Using the Single Camera Calibrator App
Camera Calibrator Overview
You can use the Camera Calibrator app to estimate camera intrinsics, extrinsics, and lens distortion parameters. You can use these camera parameters for various computer vision applications. These applications, such as removing the effects of lens distortion from an image, measuring planar objects, or reconstructing 3-D scenes from multiple cameras.
The suite of calibration functions used by the Camera Calibrator app provide the workflow for camera calibration. You can use these functions directly in the MATLAB® workspace. For a list of functions, see Camera Calibration.
Follow this workflow to calibrate your camera using the app.
Prepare the images, camera, and calibration pattern.
Add the images and select standard or fisheye camera model.
Calibrate the camera.
Evaluate the calibration accuracy.
Adjust the parameters to improve the accuracy (if necessary).
Export the parameters object.
If the default values work well, then you do not need to make any adjustments before exporting the parameters.
Choose a Calibration Pattern
Capture Calibration Images
For best calibration results, use between 10 and 20 images of the calibration pattern. The calibrator requires at least three images. Use uncompressed images or lossless compression formats such as PNG. The calibration pattern and the camera setup must satisfy a set of requirements to work with the calibrator. For more details on camera setup and capturing images, see Prepare Camera and Capture Images.
Using the Camera Calibrator App
Open the App
MATLAB Toolstrip: On the Apps tab, in the Image Processing and Computer Vision section, click the Camera Calibrator icon.
MATLAB command prompt: Enter
Add Images and Select Camera Model
To begin calibration, you must add images. You can add saved images from a folder or add images directly from a camera. The calibrator analyzes the images to ensure they meet the calibrator requirements. The calibrator then detects the points of theselected pattern. For details on camera setup and capturing images, see Prepare Camera and Capture Images.
After you add images, the Image and Pattern Properties dialog box to your session, appears. Before the calibrator can analyze the calibration patterns, you must select the calibration pattern to detect and set image properties for the pattern structure. For more details on this dialog, see Select Calibration Pattern and Set Properties.
Once you are satisfied with the accepted images, on the Calibration tab, select Calibrate. The default calibration settings use a minimum set of camera parameters. Start by running the calibration with the default settings. After evaluating the results, you can try to improve calibration accuracy by adjusting the settings or adding or removing images, and then calibrating again. If you switch between the standard and fisheye camera models, you must recalibrate.
Evaluate Calibration Results
You can evaluate calibration accuracy by examining the reprojection errors, examining the camera extrinsics, or viewing the undistorted image. For best calibration results, use all three methods of evaluation.
To improve the calibration, you can remove high-error images, add more images, or modify the calibrator settings.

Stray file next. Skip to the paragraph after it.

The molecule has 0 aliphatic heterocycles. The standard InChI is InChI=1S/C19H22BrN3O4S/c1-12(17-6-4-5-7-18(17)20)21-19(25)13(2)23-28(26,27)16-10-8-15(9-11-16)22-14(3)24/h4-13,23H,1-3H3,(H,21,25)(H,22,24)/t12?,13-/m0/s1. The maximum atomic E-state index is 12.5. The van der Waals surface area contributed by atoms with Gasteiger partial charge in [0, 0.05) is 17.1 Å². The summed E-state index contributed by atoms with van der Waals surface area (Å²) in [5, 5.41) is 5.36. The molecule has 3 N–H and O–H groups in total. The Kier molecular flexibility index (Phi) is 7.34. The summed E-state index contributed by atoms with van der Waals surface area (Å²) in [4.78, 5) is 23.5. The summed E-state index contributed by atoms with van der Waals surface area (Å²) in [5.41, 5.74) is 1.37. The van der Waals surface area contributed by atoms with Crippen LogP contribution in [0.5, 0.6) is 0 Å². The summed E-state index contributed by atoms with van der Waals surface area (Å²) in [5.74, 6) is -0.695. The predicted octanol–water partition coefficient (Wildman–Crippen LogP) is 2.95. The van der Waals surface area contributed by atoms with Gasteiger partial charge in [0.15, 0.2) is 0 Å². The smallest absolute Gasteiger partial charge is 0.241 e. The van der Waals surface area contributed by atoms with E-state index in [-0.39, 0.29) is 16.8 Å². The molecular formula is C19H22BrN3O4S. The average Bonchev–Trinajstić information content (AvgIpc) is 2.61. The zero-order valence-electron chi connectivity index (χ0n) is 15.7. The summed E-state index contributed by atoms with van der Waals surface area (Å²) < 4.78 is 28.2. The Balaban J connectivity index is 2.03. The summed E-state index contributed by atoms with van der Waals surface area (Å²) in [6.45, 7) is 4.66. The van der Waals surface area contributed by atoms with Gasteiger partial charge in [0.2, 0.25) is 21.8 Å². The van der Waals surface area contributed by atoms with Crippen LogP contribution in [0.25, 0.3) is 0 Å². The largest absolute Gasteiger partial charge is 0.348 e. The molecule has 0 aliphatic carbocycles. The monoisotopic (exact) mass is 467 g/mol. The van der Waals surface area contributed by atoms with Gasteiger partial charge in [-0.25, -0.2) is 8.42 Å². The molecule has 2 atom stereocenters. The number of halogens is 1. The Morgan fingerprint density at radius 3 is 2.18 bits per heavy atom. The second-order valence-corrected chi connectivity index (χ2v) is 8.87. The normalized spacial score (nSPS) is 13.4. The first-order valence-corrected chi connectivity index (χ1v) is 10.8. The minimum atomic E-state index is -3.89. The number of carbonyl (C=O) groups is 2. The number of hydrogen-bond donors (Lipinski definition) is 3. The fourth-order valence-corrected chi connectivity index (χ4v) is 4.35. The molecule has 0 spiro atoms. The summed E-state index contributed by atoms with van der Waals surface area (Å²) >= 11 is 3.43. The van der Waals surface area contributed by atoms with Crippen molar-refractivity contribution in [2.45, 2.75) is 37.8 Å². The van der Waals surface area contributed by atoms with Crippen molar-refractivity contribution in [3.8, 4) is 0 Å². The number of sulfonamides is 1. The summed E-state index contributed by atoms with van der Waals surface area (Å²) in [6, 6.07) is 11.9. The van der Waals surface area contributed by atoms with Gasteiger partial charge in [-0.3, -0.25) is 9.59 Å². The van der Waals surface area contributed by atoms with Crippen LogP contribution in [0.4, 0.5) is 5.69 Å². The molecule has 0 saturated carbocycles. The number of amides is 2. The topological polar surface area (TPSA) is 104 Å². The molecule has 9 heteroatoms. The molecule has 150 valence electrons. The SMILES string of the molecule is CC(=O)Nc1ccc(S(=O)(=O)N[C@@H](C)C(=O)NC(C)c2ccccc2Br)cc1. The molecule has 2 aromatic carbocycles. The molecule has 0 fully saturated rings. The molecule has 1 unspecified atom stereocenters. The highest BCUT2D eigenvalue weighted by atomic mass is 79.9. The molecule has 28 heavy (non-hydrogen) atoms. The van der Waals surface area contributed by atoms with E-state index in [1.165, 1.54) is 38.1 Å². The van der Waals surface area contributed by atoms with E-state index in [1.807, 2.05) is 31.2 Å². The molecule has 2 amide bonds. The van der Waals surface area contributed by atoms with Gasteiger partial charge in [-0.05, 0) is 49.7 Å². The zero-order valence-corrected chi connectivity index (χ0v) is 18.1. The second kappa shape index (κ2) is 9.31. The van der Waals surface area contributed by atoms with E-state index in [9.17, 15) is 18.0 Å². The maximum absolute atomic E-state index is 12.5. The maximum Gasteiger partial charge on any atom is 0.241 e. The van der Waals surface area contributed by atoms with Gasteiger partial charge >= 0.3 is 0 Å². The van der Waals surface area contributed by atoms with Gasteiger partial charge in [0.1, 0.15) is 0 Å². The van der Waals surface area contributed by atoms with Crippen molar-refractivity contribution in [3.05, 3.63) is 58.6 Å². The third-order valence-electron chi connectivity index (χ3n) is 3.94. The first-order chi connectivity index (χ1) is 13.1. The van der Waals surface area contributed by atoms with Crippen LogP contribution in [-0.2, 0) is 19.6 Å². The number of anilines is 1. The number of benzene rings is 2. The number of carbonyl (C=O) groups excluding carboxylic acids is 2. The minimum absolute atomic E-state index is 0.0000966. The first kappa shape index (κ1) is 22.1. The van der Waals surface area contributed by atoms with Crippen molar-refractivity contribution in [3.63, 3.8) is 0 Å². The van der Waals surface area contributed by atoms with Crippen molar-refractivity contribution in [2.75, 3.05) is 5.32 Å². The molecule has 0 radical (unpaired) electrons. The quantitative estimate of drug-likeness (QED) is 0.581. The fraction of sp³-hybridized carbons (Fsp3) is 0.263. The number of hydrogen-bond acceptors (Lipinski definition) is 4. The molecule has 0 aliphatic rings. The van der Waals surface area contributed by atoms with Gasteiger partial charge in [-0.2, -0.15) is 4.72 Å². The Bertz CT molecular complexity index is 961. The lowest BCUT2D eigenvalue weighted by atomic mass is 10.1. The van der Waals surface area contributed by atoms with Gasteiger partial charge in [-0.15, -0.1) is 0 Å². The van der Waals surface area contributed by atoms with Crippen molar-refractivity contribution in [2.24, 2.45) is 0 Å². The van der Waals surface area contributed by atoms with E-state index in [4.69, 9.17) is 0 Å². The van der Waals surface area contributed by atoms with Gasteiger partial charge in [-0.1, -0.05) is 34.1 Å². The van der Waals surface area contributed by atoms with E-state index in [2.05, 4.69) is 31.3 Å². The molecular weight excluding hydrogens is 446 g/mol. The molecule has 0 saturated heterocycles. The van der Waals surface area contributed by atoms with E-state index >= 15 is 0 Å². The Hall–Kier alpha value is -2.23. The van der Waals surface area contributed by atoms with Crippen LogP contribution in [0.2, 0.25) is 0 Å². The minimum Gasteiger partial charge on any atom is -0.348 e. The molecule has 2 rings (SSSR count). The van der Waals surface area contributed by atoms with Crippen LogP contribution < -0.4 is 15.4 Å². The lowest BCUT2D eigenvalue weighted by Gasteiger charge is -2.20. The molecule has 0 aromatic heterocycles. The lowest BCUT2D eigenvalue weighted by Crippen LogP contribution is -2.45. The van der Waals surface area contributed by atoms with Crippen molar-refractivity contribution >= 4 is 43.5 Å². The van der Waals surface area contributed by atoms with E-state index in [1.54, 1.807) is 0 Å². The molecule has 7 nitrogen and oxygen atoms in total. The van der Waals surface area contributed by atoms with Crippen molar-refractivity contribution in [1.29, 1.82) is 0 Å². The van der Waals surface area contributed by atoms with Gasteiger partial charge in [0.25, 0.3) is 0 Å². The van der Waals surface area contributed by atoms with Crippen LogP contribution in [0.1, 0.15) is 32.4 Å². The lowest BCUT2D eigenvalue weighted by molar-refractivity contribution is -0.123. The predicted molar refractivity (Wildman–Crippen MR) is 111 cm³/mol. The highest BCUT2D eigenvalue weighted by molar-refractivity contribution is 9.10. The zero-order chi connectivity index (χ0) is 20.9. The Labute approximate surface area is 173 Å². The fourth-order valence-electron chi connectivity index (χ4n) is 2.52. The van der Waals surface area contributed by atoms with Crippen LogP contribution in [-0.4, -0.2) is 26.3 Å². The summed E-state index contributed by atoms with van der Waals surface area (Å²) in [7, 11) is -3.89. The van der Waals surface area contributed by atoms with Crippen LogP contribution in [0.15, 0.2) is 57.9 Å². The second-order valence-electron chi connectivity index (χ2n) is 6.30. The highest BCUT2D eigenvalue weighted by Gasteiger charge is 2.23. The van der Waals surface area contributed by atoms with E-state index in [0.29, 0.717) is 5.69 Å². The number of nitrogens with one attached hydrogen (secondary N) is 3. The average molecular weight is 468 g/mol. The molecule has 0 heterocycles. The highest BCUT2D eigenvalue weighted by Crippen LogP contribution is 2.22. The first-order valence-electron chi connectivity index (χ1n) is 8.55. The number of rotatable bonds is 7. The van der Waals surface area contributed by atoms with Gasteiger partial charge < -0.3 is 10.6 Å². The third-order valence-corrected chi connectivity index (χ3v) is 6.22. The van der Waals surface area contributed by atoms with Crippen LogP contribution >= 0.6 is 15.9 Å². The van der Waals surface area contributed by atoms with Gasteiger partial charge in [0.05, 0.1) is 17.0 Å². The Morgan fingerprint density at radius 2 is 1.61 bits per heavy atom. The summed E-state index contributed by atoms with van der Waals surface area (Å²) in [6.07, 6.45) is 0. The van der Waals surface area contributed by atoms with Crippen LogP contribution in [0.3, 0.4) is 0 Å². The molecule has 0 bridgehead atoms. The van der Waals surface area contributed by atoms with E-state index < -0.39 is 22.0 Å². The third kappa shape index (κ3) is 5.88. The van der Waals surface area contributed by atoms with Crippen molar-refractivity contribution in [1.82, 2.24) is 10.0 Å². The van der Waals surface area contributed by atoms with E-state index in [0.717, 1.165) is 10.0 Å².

Consider adding more images if:
You have fewer than 10 images.
The calibration patterns do not cover enough of the image frame.
The calibration patterns do not have enough variation in orientation with respect to the camera.
Consider removing images if the images:
Have a high mean reprojection error.
Contain a calibration pattern at an angle greater than 45 degrees relative to the camera plane.
Incorrectly detected calibration pattern points.
Export Camera Parameters
When you are satisfied with your calibration accuracy, select Export Camera Parameters for a standard camera model or Export Camera Parameters for a fisheye camera model. You can either export the camera parameters to an object in the MATLAB workspace or generate the camera parameters as a MATLAB script.
 Zhang, Z. “A Flexible New Technique for Camera Calibration.” IEEE Transactions on Pattern Analysis and Machine Intelligence. 22, no. 11 (November 2000): 1330–34. https://doi.org/10.1109/34.888718.
 Heikkila, J., and O. Silven. “A Four-step Camera Calibration Procedure with Implicit Image Correction.” In Proceedings of IEEE Computer Society Conference on Computer Vision and Pattern Recognition. 1106–12. San Juan, Puerto Rico: IEEE Comput. Soc, 1997. https://doi.org/10.1109/CVPR.1997.609468.
 Scaramuzza, Davide, Agostino Martinelli, and Roland Siegwart. "A Toolbox for Easily Calibrating Omnidirectional Cameras." In Proceedings of IEEE International Workshop on Intelligent Robots and Systems 2006 (IROS 2006), 5695–701. Bejing, China: IEEE, 2006. https://doi.org/10.1109/IROS.2006.282372
 Urban, Steffen, Jens Leitloff, and Stefan Hinz. “Improved Wide-Angle, Fisheye and Omnidirectional Camera Calibration.” ISPRS Journal of Photogrammetry and Remote Sensing 108 (October 2015): 72–79. https://doi.org/10.1016/j.isprsjprs.2015.06.005.
- Calibration Patterns
- Prepare Camera and Capture Images
- Select Calibration Pattern and Set Properties
- Evaluating the Accuracy of Single Camera Calibration
- Measuring Planar Objects with a Calibrated Camera
- Camera Calibration Using AprilTag Markers
- Structure From Motion From Two Views
- Structure From Motion From Multiple Views
- Depth Estimation From Stereo Video
- 3-D Point Cloud Registration and Stitching
- Uncalibrated Stereo Image Rectification
- Checkerboard pattern
- Symmetric Circles Grid Pattern
- Asymmetric Circles Grid Pattern